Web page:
toilet
[q2]> >trained. A friend of mine teaches in a nursery class attached to a[/q2]
school,
[q2]> >and it's one of the criteria for getting a place. I know this is not statutory provision, but[/q2]
[q2]> >they apply the same rule for Reception. Having said that, if there is a medical reason for the[/q2]
[q2]> >child's incontinence,[/q2]
then
[q2]> >support should be given for his physical needs.[/q2]
[q1]>[/q1]
[q1]> With the new disability act, it's illegal not to take a child for that reason, from Sept.[/q1]
[q1]> --[/q1]
[q1]> Sheila :-D (Remove e to mail.)[/q1]
John Griffiths
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#8
Report 16 years ago
#8
"Shaz" <[email protected]> wrote in message news:[email protected]...
[q1]>[/q1]
[q1]> "SLieber24" <[email protected]> wrote in message[/q1]
[q1]> news:[email protected]...[/q1]
[q2]> > In article <61hehuk9g6fg440h9uprlv147tk1p3m [email protected]>, "Sheila :-D" <[email protected]>[/q2]
[q2]> > writes:[/q2]
[q2]> >[/q2]
[q3]> > >>I wouldn't have thought that the school would take him if he wasn't[/q3]
[q1]> toilet[/q1]
[q3]> > >>trained. A friend of mine teaches in a nursery class attached to a[/q3]
[q1]> school,[/q1]
[q3]> > >>and it's one of the criteria for getting a place. I know this is not statutory provision, but[/q3]
[q3]> > >>they apply the same rule for Reception.[/q3]
Having
[q3]> > >>said that, if there is a medical reason for the child's incontinence,[/q3]
[q1]> then[/q1]
[q3]> > >>support should be given for his physical needs.[/q3]
[q3]> > >[/q3]
[q3]> > >With the new disability act, it's illegal not to take a child for that reason, from Sept.[/q3]
[q3]> > >--[/q3]
[q2]> >[/q2]
[q2]> > A normally developed child who is not toilet trained does not fall under[/q2]
[q1]> the[/q1]
[q2]> > heading of "disability." Still, support must be given, for health[/q2]
reasons.
[q2]> >[/q2]
[q2]> > ----------------------------------------------------[/q2]
[q2]> > Sandi[/q2]
[q2]> >[/q2]
[q2]> > Remove NoSpam to reply.[/q2]
[q1]>[/q1]
[q1]>[/q1]
[q1]> I know it's not quite the same but I teach 3 and 4 years olds in a Nursery attached to an Infant[/q1]
[q1]> school in a deprived area. We take children who are not toilet trained and find that having other[/q1]
[q1]> children to take note of[/q1]
they
[q1]> are soon using the loo, cos they want to be the same as them. If we didn't take them in they would[/q1]
[q1]> still be untrained when starting reception. Also[/q1]
we
[q1]> have children who have no language mainly because their parents do not[/q1]
talk
[q1]> to them and again they learn a lot just by being with the other children.[/q1]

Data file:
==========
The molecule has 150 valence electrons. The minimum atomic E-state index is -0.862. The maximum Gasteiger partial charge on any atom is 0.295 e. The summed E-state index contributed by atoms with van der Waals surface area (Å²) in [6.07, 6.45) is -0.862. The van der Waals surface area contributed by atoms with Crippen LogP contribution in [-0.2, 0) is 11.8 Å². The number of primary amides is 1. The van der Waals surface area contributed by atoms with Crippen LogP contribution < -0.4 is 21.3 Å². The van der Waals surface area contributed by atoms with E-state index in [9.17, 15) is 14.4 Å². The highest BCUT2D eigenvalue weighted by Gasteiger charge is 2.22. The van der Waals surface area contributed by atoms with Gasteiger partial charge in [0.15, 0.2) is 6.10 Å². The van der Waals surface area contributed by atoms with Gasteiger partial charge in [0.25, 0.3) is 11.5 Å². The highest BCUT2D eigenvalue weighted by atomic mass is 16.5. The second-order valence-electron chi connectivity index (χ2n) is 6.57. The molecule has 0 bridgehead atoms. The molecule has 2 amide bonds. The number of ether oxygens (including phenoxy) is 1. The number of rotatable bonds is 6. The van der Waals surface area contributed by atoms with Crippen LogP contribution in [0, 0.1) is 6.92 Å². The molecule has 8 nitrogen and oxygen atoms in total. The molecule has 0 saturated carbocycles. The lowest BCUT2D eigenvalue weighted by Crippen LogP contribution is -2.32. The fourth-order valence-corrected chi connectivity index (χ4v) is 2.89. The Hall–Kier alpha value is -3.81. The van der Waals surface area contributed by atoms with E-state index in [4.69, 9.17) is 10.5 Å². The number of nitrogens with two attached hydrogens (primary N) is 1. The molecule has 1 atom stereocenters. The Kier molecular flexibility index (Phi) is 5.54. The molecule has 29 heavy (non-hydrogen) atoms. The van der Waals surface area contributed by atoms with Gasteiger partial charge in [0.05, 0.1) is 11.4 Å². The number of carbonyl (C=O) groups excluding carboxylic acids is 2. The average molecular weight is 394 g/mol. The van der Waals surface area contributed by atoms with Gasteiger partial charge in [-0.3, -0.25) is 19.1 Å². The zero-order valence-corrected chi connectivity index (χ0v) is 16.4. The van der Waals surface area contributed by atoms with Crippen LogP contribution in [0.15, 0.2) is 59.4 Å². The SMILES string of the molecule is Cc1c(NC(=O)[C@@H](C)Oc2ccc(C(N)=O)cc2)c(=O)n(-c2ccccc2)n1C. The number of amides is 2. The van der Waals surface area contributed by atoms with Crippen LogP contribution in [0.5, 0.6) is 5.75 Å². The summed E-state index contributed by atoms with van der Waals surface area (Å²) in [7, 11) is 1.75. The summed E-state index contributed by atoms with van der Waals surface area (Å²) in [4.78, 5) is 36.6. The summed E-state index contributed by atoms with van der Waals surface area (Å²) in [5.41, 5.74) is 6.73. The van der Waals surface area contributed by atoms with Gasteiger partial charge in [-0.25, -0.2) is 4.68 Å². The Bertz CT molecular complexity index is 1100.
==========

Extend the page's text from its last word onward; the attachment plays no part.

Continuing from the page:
We
[q1]> have an LSA who works with a maximum of 5 children out of a group of 26. Also a Nursery nurse and[/q1]
[q1]> a general assistant. Hope this helps.[/q1]
[q1]>[/q1]
[q1]>[/q1]
[q1]>[/q1]
[q1]> ---[/q1]
[q1]> Outgoing mail is certified Virus Free. Checked by AVG anti-virus system (http://www.grisoft.com).[/q1]
[q1]> Version: 6.0.372 / Virus Database: 207 - Release Date: 20/06/2002[/q1]

I agree with what you say, but my experience is that any child not toilet trained by the time they
are 4 is usually due to some kind of developmental delay or other problem. Can you communicate with
his parents at all? If you haven't got an arabic speaking staff member, try to find a parent who can
help. Definitely, I would also suggest contacting his health visitor to get her input. She would
also know if the language delay is due to lack of stimulation - the combination of the two
definitely says to me that something isn't right somewhere.

John
Sarah
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#9
I hope that his lack of language is due to lack of stimulation, but he has been at a play group (not
ours), for over a year, with no improvements. Until I met with mum, all I know about her is that she
has limited English, and is very defensive. My school is in a predominantly whit middle class area,
an I know of nobody who speaks any Arabic at all to act as an interpreter of sorts.

Hopefully, we can set up a meeting before he starts our induction programme in Sept, and hopefully
he has a high banding on the statement. I had hoped to visit and observe him at his play group, but
he's broken his arm, and is currently not attending!!!

Contacting the health visitor is a good idea, but assume that all these agencies must have compiled
reports on the child, which will hopefully come our way soon. Thankfully, this poor development does
not seem to be accompanied by any major anti social behaviour, although he obviously has problems
interacting with other children to a certain extent.

--
Sarah SLieber24 <[email protected]> wrote in message
news:[email protected]...
[q1]> In article <rvpehu8qv0clkifmuqkgv2o5egrgvn6 [email protected]>, "Sheila :-D" <[email protected]> writes:[/q1]
[q1]>[/q1]
[q2]> >>A normally developed child who is not toilet trained does not fall under[/q2]
the
[q2]> >>heading of "disability."[/q2]
[q2]> >[/q2]
[q2]> >It's not normal though.[/q2]
[q1]>[/q1]
[q1]> It's not normal, but could be environmental. It's not normal for a child[/q1]
of 5
[q1]> to have the vocabulary of a 2 year old, but it doesn't mean there's[/q1]
something
[q1]> wrong with the child. Most often, it's the environment. Sad, but often[/q1]
true.
[q1]>[/q1]
[q1]> ----------------------------------------------------[/q1]
[q1]> Sandi[/q1]
[q1]>[/q1]
[q1]> Remove NoSpam to reply.[/q1]
Sarah
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#10
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#10
[q1]>Lots of fun, lots of play, lots of trips to the loo. and lots of praise and affection, sounds like[/q1]
[q1]>the regime to follow! Record anything and everything and push for support.[/q1]

Couldn't agree more!

Hoping to contact playgroup this week to find out more. Also our excellent EP is on the
case as well.
--

--
Sarah